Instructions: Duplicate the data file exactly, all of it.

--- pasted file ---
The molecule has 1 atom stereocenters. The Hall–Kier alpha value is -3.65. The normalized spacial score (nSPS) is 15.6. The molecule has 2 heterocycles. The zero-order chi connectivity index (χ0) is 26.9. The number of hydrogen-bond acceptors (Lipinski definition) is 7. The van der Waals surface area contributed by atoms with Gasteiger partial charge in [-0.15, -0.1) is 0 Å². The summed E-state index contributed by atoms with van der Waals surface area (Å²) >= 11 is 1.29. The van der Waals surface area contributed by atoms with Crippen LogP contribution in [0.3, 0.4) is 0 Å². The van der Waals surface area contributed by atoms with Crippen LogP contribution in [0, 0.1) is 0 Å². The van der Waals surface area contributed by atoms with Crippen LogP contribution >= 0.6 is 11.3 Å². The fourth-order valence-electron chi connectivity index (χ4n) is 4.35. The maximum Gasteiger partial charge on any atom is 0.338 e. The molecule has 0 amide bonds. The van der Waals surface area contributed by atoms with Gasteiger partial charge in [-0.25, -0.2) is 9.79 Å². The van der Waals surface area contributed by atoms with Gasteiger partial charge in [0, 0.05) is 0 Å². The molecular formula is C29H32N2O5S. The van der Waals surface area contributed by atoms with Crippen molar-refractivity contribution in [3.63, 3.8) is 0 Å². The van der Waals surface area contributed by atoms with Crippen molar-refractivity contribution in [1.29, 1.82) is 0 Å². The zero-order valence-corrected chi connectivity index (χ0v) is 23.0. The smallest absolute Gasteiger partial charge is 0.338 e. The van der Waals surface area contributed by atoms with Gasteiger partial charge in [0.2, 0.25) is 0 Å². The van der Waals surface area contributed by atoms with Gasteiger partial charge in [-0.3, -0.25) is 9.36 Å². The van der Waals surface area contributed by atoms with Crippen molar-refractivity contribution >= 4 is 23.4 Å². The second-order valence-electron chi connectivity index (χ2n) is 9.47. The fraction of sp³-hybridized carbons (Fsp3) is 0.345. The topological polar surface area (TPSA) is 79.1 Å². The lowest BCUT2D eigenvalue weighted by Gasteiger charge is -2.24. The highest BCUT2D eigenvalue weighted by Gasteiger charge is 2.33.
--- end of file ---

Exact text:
The molecule has 1 atom stereocenters. The Hall–Kier alpha value is -3.65. The normalized spacial score (nSPS) is 15.6. The molecule has 2 heterocycles. The zero-order chi connectivity index (χ0) is 26.9. The number of hydrogen-bond acceptors (Lipinski definition) is 7. The van der Waals surface area contributed by atoms with Gasteiger partial charge in [-0.15, -0.1) is 0 Å². The summed E-state index contributed by atoms with van der Waals surface area (Å²) >= 11 is 1.29. The van der Waals surface area contributed by atoms with Crippen LogP contribution in [0.3, 0.4) is 0 Å². The van der Waals surface area contributed by atoms with Crippen LogP contribution in [0, 0.1) is 0 Å². The van der Waals surface area contributed by atoms with Crippen LogP contribution >= 0.6 is 11.3 Å². The fourth-order valence-electron chi connectivity index (χ4n) is 4.35. The maximum Gasteiger partial charge on any atom is 0.338 e. The molecule has 0 amide bonds. The van der Waals surface area contributed by atoms with Gasteiger partial charge in [-0.25, -0.2) is 9.79 Å². The van der Waals surface area contributed by atoms with Gasteiger partial charge in [0, 0.05) is 0 Å². The molecular formula is C29H32N2O5S. The van der Waals surface area contributed by atoms with Crippen molar-refractivity contribution in [3.63, 3.8) is 0 Å². The van der Waals surface area contributed by atoms with Crippen molar-refractivity contribution in [1.29, 1.82) is 0 Å². The zero-order valence-corrected chi connectivity index (χ0v) is 23.0. The smallest absolute Gasteiger partial charge is 0.338 e. The van der Waals surface area contributed by atoms with Gasteiger partial charge in [0.2, 0.25) is 0 Å². The van der Waals surface area contributed by atoms with Gasteiger partial charge in [-0.3, -0.25) is 9.36 Å². The van der Waals surface area contributed by atoms with Crippen molar-refractivity contribution >= 4 is 23.4 Å². The second-order valence-electron chi connectivity index (χ2n) is 9.47. The fraction of sp³-hybridized carbons (Fsp3) is 0.345. The topological polar surface area (TPSA) is 79.1 Å². The lowest BCUT2D eigenvalue weighted by Gasteiger charge is -2.24. The highest BCUT2D eigenvalue weighted by Gasteiger charge is 2.33.